Latent image effect is one of the most intriguing decorative techniques applied on coins. If you tilt the coin to a certain position in the light, you will see a latent image. Depending on the angle, one can see up to four different signs.
An outstanding example of implementing this means of decoration in the Mint of Poland was the coin “Warsaw University of Technology – 100 Years of Revival”. Latent image effect on its obverse depicts Greek letter Sigma (Σ)/gearwheel/division times sign (⋇).
Glass inserts are yet another technique used for decorating commemorative coins in the Mint of Poland. One of them – “400 Years of Polish Settlement in North America”, was embellished with a hand-painted glass insert.
In 2010, during the XXVI Conference of Mint Directors in Australia, this outstanding souvenir was acclaimed “the most technologically advanced silver commemorative coin”.
It is worth mentioning that various types of decorations are applied not exclusively on the coin’s obverse or reverse. The series of commemorative coins “Treasures of King Stanisław August” issued by the National Bank of Poland serves as a perfect example of how inscriptions etched onto the coin’s rim can enhance its artistic value. The series consists of copies of commemorative medals struck during the reign of Stanisław August Poniatowski.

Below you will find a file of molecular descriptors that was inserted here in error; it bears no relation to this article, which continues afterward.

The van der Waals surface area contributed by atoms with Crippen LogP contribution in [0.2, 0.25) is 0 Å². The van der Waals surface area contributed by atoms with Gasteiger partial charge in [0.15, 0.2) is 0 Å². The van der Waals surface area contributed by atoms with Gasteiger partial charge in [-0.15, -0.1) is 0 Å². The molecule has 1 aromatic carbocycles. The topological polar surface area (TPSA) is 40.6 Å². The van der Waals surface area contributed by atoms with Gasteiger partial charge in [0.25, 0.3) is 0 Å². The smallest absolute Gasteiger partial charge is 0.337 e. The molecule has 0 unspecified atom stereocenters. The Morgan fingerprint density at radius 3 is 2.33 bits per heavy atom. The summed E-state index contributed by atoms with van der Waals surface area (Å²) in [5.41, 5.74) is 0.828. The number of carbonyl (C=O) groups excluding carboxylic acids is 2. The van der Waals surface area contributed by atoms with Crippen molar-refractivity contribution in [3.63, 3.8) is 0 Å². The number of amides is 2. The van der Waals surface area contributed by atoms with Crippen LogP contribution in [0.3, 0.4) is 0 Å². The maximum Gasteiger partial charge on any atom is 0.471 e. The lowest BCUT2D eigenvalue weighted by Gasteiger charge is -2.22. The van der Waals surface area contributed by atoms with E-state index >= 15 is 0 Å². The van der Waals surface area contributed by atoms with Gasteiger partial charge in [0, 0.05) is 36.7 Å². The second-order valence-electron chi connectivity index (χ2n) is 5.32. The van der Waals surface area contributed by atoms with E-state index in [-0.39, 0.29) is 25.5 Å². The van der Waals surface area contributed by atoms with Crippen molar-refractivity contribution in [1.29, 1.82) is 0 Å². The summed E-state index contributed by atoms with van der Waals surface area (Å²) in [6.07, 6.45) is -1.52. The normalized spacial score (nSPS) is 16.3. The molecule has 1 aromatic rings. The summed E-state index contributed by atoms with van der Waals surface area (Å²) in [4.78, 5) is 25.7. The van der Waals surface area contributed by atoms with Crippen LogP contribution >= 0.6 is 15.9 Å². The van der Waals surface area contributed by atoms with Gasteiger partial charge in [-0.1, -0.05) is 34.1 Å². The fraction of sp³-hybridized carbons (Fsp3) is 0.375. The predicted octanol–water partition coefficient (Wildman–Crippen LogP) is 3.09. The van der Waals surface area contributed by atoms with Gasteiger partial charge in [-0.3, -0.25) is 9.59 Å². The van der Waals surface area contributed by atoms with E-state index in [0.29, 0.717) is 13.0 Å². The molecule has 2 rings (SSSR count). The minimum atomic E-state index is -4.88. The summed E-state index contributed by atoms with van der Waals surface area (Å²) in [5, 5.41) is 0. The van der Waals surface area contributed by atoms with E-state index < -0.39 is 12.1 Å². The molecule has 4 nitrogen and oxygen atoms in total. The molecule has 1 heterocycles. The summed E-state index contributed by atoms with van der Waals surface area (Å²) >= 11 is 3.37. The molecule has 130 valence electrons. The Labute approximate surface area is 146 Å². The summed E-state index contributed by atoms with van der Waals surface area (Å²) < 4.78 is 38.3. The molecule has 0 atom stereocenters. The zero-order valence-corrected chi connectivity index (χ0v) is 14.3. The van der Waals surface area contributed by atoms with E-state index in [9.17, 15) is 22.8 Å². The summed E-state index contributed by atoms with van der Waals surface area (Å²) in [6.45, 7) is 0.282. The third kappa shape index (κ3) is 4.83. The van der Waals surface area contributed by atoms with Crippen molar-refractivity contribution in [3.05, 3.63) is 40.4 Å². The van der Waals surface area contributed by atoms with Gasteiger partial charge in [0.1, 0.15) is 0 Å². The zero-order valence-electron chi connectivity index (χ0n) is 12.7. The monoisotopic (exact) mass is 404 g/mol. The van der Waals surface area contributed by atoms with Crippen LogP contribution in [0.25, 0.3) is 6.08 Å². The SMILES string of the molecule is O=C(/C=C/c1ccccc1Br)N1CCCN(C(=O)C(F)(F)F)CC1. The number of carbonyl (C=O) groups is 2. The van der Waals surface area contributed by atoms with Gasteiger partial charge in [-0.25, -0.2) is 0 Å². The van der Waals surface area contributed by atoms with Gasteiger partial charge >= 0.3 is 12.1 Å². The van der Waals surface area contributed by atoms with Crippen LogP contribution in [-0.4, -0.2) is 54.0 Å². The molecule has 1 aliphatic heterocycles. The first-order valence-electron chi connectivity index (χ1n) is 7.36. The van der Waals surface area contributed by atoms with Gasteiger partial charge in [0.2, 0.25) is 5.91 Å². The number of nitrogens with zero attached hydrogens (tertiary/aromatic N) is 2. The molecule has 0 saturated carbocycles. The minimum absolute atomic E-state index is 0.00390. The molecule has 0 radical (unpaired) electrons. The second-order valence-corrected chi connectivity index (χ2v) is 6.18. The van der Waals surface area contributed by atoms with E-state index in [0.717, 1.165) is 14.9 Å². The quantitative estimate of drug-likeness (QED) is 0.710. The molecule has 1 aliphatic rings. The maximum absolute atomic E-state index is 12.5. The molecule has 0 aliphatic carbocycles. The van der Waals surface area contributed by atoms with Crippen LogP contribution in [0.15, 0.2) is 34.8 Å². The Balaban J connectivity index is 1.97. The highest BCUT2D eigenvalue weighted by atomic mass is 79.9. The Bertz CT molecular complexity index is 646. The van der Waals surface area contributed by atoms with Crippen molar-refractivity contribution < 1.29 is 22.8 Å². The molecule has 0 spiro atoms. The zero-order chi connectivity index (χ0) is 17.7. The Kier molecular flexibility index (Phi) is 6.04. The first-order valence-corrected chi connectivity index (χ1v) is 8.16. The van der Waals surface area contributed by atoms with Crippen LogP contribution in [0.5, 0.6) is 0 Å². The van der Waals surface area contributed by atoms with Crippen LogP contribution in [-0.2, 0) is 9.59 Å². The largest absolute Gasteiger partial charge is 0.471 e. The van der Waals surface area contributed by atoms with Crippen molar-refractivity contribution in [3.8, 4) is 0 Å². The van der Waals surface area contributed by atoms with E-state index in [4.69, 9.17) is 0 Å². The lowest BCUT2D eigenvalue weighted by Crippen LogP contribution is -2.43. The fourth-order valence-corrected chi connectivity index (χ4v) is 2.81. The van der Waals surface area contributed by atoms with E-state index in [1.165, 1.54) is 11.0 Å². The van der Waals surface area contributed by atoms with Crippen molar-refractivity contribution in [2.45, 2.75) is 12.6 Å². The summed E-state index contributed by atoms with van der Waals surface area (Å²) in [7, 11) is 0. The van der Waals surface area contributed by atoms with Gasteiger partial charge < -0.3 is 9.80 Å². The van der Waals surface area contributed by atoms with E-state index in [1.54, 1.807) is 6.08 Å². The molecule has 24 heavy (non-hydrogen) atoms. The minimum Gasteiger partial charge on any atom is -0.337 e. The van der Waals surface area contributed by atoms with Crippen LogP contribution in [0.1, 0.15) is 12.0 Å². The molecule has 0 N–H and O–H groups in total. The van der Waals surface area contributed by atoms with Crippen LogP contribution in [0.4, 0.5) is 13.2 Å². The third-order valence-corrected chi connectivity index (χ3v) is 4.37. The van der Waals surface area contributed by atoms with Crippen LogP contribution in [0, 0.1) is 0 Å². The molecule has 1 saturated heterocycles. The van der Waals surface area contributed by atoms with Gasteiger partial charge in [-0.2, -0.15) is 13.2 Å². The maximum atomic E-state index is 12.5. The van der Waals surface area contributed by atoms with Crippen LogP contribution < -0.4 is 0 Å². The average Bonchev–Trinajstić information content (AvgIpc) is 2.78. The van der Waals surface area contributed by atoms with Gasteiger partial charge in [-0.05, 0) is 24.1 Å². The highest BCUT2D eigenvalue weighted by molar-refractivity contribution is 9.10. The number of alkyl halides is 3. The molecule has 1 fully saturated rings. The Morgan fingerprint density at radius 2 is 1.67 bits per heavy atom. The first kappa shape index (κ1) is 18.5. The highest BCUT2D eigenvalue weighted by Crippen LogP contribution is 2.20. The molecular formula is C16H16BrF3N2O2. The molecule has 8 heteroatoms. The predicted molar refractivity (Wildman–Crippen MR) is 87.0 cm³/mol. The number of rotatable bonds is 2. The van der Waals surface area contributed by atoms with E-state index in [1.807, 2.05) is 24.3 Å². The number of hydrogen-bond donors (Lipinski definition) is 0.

To please the eye
The use of microprinting can produce outstanding visual effects. The coin “Jan Karski – 100th Anniversary of Birth” issued by the National Bank of Poland serves as a perfect example that microprinting can be used as dominant decorative element of an original and beautiful design.